Age and binary sex were assessed via survey questions. Race/ethnicity was self-reported in the following categories: non-Hispanic White (NH-White), non-Hispanic Black (NH-Black), Hispanic, other race, Asian, American Indian/Alaska Native, multiracial, and Native Hawaiian/other Pacific Islander. Education level was assessed from the following question, “What is the highest grade or year of school you have completed?” Income was assessed via the question, “Is your annual income from all sources: less than $10,000, or $10,000 to less than $15,000, or $15,000 to less than $20,000, or $20,000 to less than $25,000, or $25,000 to less than $35,000, or $35,000 to less than $50,000, or $50,000 to less than $75,000, or $75,000 or more.” Health insurance status was determined from the question, “Do you have any kind of health care coverage, including health insurance, prepaid plans such as HMOs, or government plans such as Medicare, or Indian Health Service?” We used the following survey question to determine if someone had a primary care doctor, “Do you have one person you think of as your personal doctor or health care provider?” Delayed care due to cost was determined using the survey question, “Was there a time in the last 12 months when you needed to see a doctor but could not because of cost?” We examined geographic data by state divisions defined by the U.S. Census.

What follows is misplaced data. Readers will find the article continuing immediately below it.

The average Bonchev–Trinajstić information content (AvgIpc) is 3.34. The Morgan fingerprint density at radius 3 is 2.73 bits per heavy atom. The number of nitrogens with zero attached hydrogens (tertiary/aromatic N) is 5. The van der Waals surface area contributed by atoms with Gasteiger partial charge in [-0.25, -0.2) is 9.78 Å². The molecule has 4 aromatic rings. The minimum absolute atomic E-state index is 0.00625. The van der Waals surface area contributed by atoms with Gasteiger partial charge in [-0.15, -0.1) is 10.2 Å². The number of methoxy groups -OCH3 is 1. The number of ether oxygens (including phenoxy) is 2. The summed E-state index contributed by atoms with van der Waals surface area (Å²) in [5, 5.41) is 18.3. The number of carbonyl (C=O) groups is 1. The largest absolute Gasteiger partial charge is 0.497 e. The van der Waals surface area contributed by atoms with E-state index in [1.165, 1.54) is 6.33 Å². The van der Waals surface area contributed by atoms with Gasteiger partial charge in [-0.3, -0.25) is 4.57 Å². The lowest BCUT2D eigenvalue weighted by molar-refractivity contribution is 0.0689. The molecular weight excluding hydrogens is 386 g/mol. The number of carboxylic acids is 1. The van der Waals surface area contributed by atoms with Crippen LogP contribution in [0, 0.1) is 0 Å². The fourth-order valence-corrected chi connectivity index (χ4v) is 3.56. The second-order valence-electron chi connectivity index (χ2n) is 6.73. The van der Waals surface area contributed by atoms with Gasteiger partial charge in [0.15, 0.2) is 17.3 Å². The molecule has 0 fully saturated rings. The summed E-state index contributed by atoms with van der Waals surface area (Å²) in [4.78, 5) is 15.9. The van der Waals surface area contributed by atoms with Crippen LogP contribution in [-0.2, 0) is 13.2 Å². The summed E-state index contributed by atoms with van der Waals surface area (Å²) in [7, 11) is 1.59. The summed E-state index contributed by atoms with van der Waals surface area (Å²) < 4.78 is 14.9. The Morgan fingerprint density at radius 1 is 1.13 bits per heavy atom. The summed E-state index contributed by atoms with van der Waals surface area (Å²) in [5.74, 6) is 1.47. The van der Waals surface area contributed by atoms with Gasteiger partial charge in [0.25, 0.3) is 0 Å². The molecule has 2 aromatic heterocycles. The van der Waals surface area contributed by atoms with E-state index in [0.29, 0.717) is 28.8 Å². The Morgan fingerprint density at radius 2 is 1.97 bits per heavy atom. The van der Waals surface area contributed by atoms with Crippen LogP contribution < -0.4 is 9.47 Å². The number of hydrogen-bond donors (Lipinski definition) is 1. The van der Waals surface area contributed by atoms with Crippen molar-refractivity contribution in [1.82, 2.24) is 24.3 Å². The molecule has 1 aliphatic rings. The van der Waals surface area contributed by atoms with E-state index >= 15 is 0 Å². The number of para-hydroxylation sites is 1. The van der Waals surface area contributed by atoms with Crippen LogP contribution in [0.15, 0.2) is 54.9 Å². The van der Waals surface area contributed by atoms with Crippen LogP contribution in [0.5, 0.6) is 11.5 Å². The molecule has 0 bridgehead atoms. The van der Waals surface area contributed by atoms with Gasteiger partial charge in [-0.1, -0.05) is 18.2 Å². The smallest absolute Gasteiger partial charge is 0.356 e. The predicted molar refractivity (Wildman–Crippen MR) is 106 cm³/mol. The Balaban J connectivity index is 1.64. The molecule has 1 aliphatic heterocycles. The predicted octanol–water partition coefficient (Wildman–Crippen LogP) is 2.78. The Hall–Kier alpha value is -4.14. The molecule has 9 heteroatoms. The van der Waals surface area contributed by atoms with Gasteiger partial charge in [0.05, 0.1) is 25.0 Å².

Additionally, we examined BRFSS questions on comorbidities including asthma, cardiovascular disease (CVD), hypertension, body mass index (BMI), cancer, and diabetes. Asthma diagnosis was determined by the question, “Has a doctor, nurse, or other health professional ever told you that you had asthma?” CVD diagnosis was determined by the question, “Has a doctor, nurse, or other health professional ever told you that you had angina or coronary heart disease?” Hypertension was determined using the question, “Have you ever been told by a doctor, nurse or other health professional that you have high blood pressure?” BMI was calculated from each participant’s self-reported height and weight. Cancer diagnosis was determined by the question, “Has a doctor, nurse, or other health professional ever told you that you had skin cancer or any other types of cancer?” Diabetes was determined by the survey question, “Has a doctor, nurse, or other health professional ever told you that you had diabetes?”